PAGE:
What You Need to Know About LLCs

by David Carnes
LLCs are often small businesses.

LLCs are often small businesses.

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The limited liability company, or LLC, was created by state governments in response to concerns that corporations were cumbersome business vehicles with unfavorable tax structures, while partnerships and sole proprietorships were flexible and informal but lacked limited liability. The LLC form is not for every company, however. Before establishing an LLC, It is important to understand the consequences.

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Limited Liability

One of the advantages that LLCs have over partnerships and other unincorporated business forms is limited liability protection for investors. This means that creditors of the LLC cannot sue you for the LLC's debts, even if the LLC cannot satisfy them. This limitation is not absolute, however; if the LLC acts in a way that is inconsistent with its grant of limited liability, a court might strip the LLC of limited liability, opening the way for creditors to sue all LLC members in their personal capacity.The LLC must present itself to the public as a limited liability entity, refrain from commingling company and personal assets, and keep the LLC reasonably well funded. Despite limited liability, LLC members can be held personally liable for damages caused by their own negligence in furtherance of LLC business.

Pass-Through Taxation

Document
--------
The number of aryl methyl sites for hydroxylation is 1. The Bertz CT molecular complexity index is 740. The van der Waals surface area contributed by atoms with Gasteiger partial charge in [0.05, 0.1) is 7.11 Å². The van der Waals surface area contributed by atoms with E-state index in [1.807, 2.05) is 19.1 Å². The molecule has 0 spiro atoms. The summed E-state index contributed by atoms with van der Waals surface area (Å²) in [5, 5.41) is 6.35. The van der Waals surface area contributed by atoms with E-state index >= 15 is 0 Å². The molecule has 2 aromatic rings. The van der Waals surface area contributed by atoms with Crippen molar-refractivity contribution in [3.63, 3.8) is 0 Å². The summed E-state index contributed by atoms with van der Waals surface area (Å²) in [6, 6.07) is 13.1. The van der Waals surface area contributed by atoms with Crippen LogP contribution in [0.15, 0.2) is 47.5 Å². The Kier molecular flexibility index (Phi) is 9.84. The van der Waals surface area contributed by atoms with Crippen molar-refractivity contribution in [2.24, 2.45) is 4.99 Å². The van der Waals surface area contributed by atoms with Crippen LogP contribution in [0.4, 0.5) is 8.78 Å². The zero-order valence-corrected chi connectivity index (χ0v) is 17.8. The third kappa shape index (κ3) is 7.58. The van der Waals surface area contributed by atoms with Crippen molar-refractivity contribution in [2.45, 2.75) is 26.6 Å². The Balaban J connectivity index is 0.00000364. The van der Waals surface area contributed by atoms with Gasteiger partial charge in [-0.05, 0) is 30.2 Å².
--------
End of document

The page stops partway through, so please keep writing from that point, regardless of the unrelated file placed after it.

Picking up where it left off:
The IRS and some state governments will not tax LLCs. Instead, LLC income is attributed to each member in proportion to that member's stake in LLC profits and losses. However, members will be taxed on all LLC income, minus applicable deductions, even if the LLC does not distribute any of its income to its members. For example, if the LLC earns $200,000 and buys office space with it, and you have a 50 percent stake in the LLC, you will have to report $100,000 in LLC income as your personal income, even though you received no personal income from the LLC. If you actively participate in the business of the LLC, you must pay a self-employment tax of up to 15.3 percent instead of Social Security and Medicare taxes.

Operational Flexibility

Unlike a corporation, an LLC does not have to appoint a board of directors or keep minutes of meeting. It may be managed by members or non-members. You may assign your interest in the LLC to another, and you may assign the economic rights of your shares while reserving voting rights. Some restrictions apply, however: for example, in some states an LLC may not require the unanimous consent of members in order to dissolve the LLC.

Corporate Taxation Options

Since members are taxed on undistributed LLC income, an LLC may find it advantageous to be treated as a corporation by the IRS. The IRS will allow any LLC to be taxed as a C corporation, and qualifying LLCs to be treated as S corporations. If the LLC is taxed as a C corporation, you will be taxed on distributions only, but the LLC will also be taxed at corporate tax rates. If the LLC is treated as an S corporation, the LLC will not be taxed. Income tax will be assessed against you even if income is not distributed, but self-employment tax will be assessed only on distributions.